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Michael Bradley

Climate protester’s sentence is half that of Grace Tame’s abuser’s. Is this justice?

Two convicted criminals were in the news this week, and their stories will do just as well as any to illustrate my point.

Deanna “Violet” Coco is incarcerated, denied bail and sentenced to 15 months’ imprisonment — with a non-parole period of eight months — for blocking traffic on the Sydney Harbour Bridge, possessing an orange flare in a public place and resisting police (not violently; she just refused to move on). Coco was protesting to raise awareness of climate change.

Nicolaas Bester was in court in Hobart on Monday, charged with three counts of using a carriage service to menace or harass former Australian of the Year Grace Tame. Bester was Tame’s high school teacher. He groomed and serially raped her over six months when she was 15. It was not, to be clear, a relationship. On arrest police found 28 pieces of child pornography.

In 2011, Bester was sentenced to 34 months in prison for “maintaining a sexual relationship” with a child and possessing child exploitation material. He was released after one year and eight months. In 2016, Bester boasted on Facebook about his crimes — “She was 15 going on 25 … It was awesome” — and was sent back to jail for another four months.

Bester’s crimes were horrific and appalling, deserving of condemnation and punishment. The sentence he received reflected what our society considers to be just deserts for his actions.

Coco’s sentence has reflected the same thing; it cannot be otherwise. 

Earlier this year, the NSW government passed laws increasing the maximum penalties for protesters who disrupt traffic to fines of $22,000 and prison terms of two years. These are strict liability offences; mess up peak hour on a major artery and you are facing jail time. The NSW crackdown has been mirrored in other states.

The magistrate who sentenced Coco described her protest as “childish stunts” and “selfish emotional actions” that had made an “entire city suffer”. The point the court was making, essentially, was that crimes are crimes. 

Her lawyer pleaded in mitigation that she had been in a high state of emotion due to her anxiety about government inaction on climate change. That angered the court, with the magistrate recording that Coco was “not a political prisoner” but a criminal.

The judiciary, in sentencing, seeks to apply consistency to two imperatives: government policy and public tolerance. On both counts, so far as the prevailing majority view goes, Coco’s magistrate was on the money.

NSW Premier Dominic Perrottet wasn’t in any doubt after the sentencing, saying that “if protesters want to put our way of life at risk they should have the book thrown at them and that’s pleasing to see”. As for the talkback view, Coco is just lucky that flogging’s been abolished.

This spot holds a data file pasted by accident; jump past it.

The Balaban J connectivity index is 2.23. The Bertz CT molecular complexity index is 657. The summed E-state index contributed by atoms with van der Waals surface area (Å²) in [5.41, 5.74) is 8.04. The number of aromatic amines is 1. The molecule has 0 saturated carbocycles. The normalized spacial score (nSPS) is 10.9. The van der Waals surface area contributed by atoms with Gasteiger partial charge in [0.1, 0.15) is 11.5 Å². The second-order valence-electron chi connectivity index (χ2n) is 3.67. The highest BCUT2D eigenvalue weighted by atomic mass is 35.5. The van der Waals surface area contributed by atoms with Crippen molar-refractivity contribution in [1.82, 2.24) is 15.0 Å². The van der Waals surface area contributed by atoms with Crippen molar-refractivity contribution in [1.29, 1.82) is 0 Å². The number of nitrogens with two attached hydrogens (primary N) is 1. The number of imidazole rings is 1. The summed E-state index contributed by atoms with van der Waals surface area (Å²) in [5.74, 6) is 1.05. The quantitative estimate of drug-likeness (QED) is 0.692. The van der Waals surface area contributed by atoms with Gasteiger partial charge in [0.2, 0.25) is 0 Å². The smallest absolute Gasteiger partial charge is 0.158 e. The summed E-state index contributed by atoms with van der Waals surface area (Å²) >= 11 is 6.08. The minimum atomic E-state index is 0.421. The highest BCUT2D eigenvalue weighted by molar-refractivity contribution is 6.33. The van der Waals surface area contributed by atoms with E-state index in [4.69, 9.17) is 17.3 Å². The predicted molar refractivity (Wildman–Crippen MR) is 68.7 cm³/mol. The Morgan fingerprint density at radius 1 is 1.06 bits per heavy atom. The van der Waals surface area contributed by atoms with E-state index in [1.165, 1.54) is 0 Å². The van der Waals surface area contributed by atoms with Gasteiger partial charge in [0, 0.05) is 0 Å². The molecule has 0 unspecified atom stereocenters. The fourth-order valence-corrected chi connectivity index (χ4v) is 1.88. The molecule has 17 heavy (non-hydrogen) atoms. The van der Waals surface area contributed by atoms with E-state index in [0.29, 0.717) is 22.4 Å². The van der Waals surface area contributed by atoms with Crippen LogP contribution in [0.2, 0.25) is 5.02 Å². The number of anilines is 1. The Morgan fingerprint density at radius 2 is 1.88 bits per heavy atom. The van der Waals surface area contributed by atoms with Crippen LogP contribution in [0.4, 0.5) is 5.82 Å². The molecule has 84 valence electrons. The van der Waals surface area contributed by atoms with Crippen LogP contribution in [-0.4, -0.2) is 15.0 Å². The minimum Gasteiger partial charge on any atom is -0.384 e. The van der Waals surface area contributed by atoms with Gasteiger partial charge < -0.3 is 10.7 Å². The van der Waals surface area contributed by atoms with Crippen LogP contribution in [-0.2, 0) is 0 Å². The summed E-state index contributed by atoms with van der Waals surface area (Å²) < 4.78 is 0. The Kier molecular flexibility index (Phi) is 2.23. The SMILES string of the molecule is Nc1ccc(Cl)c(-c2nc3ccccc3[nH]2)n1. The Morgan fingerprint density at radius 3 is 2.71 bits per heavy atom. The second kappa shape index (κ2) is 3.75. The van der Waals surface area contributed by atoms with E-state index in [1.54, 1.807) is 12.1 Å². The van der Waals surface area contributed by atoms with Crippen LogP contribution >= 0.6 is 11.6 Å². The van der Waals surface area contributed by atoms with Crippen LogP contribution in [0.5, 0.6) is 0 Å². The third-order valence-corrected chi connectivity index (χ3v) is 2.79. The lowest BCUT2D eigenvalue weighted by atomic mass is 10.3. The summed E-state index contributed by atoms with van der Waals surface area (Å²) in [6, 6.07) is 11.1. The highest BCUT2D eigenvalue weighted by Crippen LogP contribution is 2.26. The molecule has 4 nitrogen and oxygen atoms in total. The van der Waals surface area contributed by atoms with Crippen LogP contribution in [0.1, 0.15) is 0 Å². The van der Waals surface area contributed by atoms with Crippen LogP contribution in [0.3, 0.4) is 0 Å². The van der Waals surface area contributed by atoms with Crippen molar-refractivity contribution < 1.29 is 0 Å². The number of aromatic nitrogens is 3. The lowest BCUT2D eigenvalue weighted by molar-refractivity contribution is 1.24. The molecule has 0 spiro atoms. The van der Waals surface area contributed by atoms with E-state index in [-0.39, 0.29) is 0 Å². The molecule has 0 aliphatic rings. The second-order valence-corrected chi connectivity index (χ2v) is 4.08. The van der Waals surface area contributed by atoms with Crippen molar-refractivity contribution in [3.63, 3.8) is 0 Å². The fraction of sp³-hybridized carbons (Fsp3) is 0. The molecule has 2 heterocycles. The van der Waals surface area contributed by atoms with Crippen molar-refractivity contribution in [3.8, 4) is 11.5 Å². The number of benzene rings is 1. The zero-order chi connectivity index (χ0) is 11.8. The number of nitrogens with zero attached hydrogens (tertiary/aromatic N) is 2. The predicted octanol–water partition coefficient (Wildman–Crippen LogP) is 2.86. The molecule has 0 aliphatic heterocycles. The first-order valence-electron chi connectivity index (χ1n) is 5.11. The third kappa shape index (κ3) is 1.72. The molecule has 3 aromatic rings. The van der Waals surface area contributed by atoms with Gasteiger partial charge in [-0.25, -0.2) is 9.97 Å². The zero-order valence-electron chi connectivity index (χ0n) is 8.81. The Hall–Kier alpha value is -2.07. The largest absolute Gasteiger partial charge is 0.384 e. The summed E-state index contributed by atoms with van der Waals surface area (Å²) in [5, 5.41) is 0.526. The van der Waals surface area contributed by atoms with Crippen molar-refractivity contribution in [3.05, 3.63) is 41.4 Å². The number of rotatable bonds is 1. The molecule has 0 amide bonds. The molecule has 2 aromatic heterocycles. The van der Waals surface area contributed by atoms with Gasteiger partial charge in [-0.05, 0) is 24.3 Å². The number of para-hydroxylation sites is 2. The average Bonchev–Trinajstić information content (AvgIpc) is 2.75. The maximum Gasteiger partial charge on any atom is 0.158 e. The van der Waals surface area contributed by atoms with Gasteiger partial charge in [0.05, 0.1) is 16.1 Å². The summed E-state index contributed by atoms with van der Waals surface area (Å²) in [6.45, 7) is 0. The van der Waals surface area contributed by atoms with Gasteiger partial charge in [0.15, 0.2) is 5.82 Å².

Much can be said about the absolute proportionality of Coco’s sentence, in that objectively it is an extremely harsh penalty for a non-violent act. It also ignores a truth: that large social change only ever comes from relatively radical action. The status quo never reforms itself. To be trite about it, Martin Luther King Jr blocked traffic on a bridge too. In Selma.

Climate change is an existential crisis to those who believe it exists at all. Drawing attention to it, and to the urgency of action that is not happening — or not urgently enough — requires measures beyond the passive and polite.

My point, however, is not absolute but relative. What we choose to treat as a crime, and how we choose to punish it, says much about us as a society. We can’t avoid this.

I’m not arguing that we increase the punishment for child sex offenders, although I’m also not defending any of the case studies I’ve cited. I am arguing that it is absurd we treat Coco’s crimes in the same ballpark as child sexual abuse, or arguably one that is more deserving of punishment.

What, actually, are our values? Whose interests do we treat as those most deserving of protection and vindication? Forget about the punitive aspect of punishment and focus on what these crimes represent. The anomaly is glaring.

I’m not so naïve as to pretend that relative consistency is ever achievable in sentencing. It can never make complete sense because it is subjective and too big to manage. (There’s a case to be made that artificial intelligence would do a better job of getting this right than human judges, but, again, not my point.)

It will always be messy, but when we see something standing out like a sore thumb, we should call it out. The anti-protest laws are exactly that. 

Many writers, including me, said they were excessive when they were rushed through, and Coco’s case exemplifies why. Whether or not you think what she did should be a crime, it’s a big stretch to say that she got what she deserved.

Does the punishment fit the crime? Let us know your thoughts by writing to Please include your full name to be considered for publication. We reserve the right to edit for length and clarity. 

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